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October 2007

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Aligning classes in three, rather than four, tiers moved a step closer in the Brandywine School district when one of the groups working to reduce excess capacity decided to recommend it.

The 'educational best practices' subcommittee reached a consensus decision to present that to the parallel 'facilities site' subcommittee as, by far, its first choice among four options. The break between elementary and middle school would occur after fifth grade. The other group is charged to determine if the options can be cost-effectively accommodated while cutting overcapacity at least in half by closing one or more schools. The second-choice option would be a two-tier system splitting after eighth grade. Runners-up would be keeping the present alignment, and dividing elementary and middle schools after sixth grade.

At a meeting on Oct. 30 the 'best practices' subcommittee also established as overall priorities when making any changes: retaining 'socioeconomic diversity' among students; keeping the three four-year high schools intact; aligning attendance zones in a way which permits all groups of students to move together from kindergarten through high school; and 'optimizing' the number of students in each grade level with a minimum of three classes per grade in elementary schools and an unspecified smaller number of students per grade in middle schools. (CLICK HERE to read previous Delaforum article.)

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STILL A WAYS OFF: Rehabilitation of the final segment of the major sewer line along Governor Printz Boulevard will be put out for bids in August, 2008, with completion of the project about two years after that, Jon Husband, a Department of Special Services manager, told a public meeting on the status of the  overhaul of the sanitary-sewer network in Brandywine Hundred. That means it will be at least 2010 before sewer capacity will be available for any major new development project in northernmost New Castle County. Existing capacity, however, will allow the phased development of Renaissance Village to proceed, he said.

Assistant county engineer David Hofer told the sparsely-attended meeting on Oct. 29 that between 20% and 25% of the network upgrade is either completed, being worked on or designed, but he said he was unable to be specific about how much of the work is actually finished. Biggest problem, he said, is catching up with about 4,000 of the approximately 24,000 houses in the hundred that have connections which put stormwater into sanitary sewers. He said a belief common in some quarters that existing ones have been 'grandfathered' is untrue. Such hook-ups "have never been legal" in the county, he said.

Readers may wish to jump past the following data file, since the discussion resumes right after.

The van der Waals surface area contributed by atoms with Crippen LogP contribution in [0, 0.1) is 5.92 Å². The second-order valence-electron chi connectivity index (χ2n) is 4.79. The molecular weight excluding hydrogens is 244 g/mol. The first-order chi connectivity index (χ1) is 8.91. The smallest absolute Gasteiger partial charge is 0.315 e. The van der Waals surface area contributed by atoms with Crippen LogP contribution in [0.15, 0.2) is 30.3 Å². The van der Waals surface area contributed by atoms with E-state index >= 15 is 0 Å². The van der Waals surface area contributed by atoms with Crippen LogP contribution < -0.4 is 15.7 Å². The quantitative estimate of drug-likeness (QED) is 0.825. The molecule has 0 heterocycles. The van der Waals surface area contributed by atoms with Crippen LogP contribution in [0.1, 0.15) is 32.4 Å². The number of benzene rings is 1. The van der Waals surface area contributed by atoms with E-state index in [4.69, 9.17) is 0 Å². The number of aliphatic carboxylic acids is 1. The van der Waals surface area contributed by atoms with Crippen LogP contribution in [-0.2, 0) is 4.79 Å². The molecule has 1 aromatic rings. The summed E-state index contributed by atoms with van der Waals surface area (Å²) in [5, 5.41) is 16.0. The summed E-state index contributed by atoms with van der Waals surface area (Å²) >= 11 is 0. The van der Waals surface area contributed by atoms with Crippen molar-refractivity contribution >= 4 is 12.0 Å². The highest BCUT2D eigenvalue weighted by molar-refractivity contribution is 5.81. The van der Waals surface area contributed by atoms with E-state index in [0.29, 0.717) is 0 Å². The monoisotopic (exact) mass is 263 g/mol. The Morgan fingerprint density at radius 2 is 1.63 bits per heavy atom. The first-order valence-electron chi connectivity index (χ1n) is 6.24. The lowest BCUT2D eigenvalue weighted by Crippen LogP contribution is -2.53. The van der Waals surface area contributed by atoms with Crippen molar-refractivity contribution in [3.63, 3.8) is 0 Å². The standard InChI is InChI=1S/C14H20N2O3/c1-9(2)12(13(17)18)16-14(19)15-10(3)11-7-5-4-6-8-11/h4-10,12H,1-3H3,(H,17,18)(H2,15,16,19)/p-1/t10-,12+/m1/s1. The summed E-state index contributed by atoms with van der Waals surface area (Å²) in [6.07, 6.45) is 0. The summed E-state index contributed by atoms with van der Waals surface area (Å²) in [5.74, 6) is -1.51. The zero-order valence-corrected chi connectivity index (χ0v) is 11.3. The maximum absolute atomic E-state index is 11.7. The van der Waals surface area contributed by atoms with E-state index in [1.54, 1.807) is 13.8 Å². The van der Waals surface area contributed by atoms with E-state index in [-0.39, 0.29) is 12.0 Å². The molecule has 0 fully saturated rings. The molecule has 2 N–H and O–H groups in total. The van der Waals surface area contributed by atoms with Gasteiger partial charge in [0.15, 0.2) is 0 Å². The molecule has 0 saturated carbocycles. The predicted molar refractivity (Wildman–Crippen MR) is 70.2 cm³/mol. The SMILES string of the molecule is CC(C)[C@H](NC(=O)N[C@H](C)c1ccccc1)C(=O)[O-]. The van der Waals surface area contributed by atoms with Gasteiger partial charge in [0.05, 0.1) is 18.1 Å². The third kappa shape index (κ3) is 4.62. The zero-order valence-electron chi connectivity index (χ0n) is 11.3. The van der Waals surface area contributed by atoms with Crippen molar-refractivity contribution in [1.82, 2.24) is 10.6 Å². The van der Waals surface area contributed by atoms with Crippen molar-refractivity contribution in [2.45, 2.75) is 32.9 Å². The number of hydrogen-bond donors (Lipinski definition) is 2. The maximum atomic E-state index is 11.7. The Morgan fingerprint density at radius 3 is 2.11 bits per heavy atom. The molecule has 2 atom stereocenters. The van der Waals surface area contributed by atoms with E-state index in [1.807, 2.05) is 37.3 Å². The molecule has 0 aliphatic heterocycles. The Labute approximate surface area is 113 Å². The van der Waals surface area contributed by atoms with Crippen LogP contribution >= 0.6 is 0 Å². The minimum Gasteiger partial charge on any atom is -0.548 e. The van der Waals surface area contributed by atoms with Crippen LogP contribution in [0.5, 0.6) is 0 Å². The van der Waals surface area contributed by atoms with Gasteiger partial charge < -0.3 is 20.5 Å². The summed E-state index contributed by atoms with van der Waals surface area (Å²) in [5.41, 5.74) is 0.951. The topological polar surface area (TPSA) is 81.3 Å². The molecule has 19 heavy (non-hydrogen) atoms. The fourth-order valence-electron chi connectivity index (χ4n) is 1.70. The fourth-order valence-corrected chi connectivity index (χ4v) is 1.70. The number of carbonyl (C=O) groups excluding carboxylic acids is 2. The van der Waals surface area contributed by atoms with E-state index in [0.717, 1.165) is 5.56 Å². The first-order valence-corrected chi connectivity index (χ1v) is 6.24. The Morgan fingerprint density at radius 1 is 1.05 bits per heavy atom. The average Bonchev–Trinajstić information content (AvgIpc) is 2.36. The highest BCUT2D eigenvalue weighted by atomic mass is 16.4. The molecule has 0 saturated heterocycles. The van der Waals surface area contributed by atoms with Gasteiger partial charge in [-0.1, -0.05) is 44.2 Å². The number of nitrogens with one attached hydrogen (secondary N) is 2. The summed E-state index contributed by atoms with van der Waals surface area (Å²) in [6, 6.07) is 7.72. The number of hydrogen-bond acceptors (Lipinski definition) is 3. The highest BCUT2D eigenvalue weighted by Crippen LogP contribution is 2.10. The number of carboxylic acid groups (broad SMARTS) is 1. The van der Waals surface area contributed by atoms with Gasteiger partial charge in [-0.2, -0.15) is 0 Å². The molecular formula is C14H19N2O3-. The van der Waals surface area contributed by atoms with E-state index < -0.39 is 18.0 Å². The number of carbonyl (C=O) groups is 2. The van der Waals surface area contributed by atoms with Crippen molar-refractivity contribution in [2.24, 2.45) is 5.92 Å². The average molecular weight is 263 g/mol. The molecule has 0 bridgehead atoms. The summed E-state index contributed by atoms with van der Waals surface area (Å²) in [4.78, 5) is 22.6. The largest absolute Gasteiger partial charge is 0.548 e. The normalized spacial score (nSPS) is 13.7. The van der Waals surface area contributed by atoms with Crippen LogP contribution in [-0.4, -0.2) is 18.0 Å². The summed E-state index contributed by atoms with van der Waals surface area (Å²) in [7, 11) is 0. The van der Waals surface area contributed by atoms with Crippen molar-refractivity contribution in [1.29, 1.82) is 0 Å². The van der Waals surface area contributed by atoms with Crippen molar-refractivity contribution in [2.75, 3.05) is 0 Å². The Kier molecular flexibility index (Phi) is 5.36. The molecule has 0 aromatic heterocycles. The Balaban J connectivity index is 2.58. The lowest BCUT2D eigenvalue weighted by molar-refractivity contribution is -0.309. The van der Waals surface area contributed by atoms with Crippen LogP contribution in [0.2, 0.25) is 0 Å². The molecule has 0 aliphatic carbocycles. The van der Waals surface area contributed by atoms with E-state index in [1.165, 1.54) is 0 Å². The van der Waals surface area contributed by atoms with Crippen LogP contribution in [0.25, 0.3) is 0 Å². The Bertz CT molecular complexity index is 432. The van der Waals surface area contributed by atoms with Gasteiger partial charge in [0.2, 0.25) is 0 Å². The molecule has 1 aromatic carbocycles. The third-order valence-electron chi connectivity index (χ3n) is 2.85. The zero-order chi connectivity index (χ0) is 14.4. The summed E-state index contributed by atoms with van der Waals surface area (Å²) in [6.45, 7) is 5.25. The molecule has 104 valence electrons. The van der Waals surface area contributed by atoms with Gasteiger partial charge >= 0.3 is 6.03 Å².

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LOTS OF READING GOING ON: There are nearly 287,000 active card-carrying patrons of the county library system who made 2.8 million visits to the libraries and borrowed more than 6 million books and other material in the fiscal year ended June 30. That, according to Anne Farley, general manager of the Department of Community Services, is well on the high side of proportionate participation in any public library system in the nation. There are just over 500,000 county residents, but cards are also issued, for a fee, to non-residents. The total does not include cards issued by the Wilmington Institute library.

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Renaissance Village could take as long as 10 years to construct, but the Commonwealth-Setting joint venture hopes to cut that to somewhere between five and seven years.

Timing "depends on the market," Robert Ruggio, executive vice president of the Commonwealth Group, told the Claymont Design Review Advisory Committee. In his first public report since County Council gave final approval in June to the plan to put 1,226 residential units and 41,704 square feet of commercial space on the 68-acre site of the former Brookview apartments complex, he said the project is proceeding on a to-be-expected pace. Environmental remediation has reached a stage where initial demolition could occur in mid-November, he said. Actual building of the first townhouses is now projected to begin in August, 2008.

Ruggio provided a five-phase 'build-out' plan at the committee meeting on Oct. 24. The first phase will be

The 'build-out' plan for Renaissance Village

 

the stormwater management area along Darley Road which also includes a set of 'sample' townhouses. He said the fate of the empty water tank towering over the project has not been determined.. It now holds four communications relay units. Promising to keep the community informed through representatives invited to bi-weekly project meetings, he emphasized that all work will continue to be done without impairing the health and welfare of children at Claymont Intermediate School and nearby residents. (CLICK HERE to read previous Delaforum article.)

"This is a considerably large, complicated project that is going to go on for a considerable length of time," County Councilman John Cartier said.